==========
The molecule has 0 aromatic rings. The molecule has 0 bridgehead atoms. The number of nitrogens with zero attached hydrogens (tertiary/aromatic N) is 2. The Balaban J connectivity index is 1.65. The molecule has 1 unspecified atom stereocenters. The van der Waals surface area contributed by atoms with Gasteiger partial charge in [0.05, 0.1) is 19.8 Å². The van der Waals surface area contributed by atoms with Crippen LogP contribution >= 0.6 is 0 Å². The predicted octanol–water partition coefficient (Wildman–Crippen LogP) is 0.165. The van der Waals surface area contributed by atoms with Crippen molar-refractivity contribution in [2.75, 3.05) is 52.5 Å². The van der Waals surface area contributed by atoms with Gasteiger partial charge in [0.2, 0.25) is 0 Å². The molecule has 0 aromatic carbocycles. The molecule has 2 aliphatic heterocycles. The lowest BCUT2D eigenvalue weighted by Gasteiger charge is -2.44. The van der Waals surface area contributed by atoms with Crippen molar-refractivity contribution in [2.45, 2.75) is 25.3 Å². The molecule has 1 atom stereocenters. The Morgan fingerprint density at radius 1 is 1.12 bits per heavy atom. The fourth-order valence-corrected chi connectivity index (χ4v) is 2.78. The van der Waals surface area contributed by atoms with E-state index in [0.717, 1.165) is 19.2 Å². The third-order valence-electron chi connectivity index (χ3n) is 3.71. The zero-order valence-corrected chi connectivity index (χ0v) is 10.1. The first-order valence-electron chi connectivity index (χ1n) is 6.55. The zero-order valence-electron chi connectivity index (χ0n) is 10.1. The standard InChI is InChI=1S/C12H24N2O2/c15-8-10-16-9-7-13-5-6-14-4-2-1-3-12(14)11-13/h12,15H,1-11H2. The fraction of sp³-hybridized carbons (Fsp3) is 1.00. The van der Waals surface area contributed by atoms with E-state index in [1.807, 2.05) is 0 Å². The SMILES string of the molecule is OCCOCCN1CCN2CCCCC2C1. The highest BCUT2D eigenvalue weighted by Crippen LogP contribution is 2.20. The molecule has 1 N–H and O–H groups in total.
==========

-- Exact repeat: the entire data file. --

The molecule has 0 aromatic rings. The molecule has 0 bridgehead atoms. The number of nitrogens with zero attached hydrogens (tertiary/aromatic N) is 2. The Balaban J connectivity index is 1.65. The molecule has 1 unspecified atom stereocenters. The van der Waals surface area contributed by atoms with Gasteiger partial charge in [0.05, 0.1) is 19.8 Å². The van der Waals surface area contributed by atoms with Crippen LogP contribution >= 0.6 is 0 Å². The predicted octanol–water partition coefficient (Wildman–Crippen LogP) is 0.165. The van der Waals surface area contributed by atoms with Crippen molar-refractivity contribution in [2.75, 3.05) is 52.5 Å². The van der Waals surface area contributed by atoms with Gasteiger partial charge in [0.2, 0.25) is 0 Å². The molecule has 0 aromatic carbocycles. The molecule has 2 aliphatic heterocycles. The lowest BCUT2D eigenvalue weighted by Gasteiger charge is -2.44. The van der Waals surface area contributed by atoms with Crippen molar-refractivity contribution in [2.45, 2.75) is 25.3 Å². The molecule has 1 atom stereocenters. The Morgan fingerprint density at radius 1 is 1.12 bits per heavy atom. The fourth-order valence-corrected chi connectivity index (χ4v) is 2.78. The van der Waals surface area contributed by atoms with E-state index in [0.717, 1.165) is 19.2 Å². The third-order valence-electron chi connectivity index (χ3n) is 3.71. The zero-order valence-corrected chi connectivity index (χ0v) is 10.1. The first-order valence-electron chi connectivity index (χ1n) is 6.55. The zero-order valence-electron chi connectivity index (χ0n) is 10.1. The standard InChI is InChI=1S/C12H24N2O2/c15-8-10-16-9-7-13-5-6-14-4-2-1-3-12(14)11-13/h12,15H,1-11H2. The fraction of sp³-hybridized carbons (Fsp3) is 1.00. The van der Waals surface area contributed by atoms with E-state index in [1.807, 2.05) is 0 Å². The SMILES string of the molecule is OCCOCCN1CCN2CCCCC2C1. The highest BCUT2D eigenvalue weighted by Crippen LogP contribution is 2.20. The molecule has 1 N–H and O–H groups in total.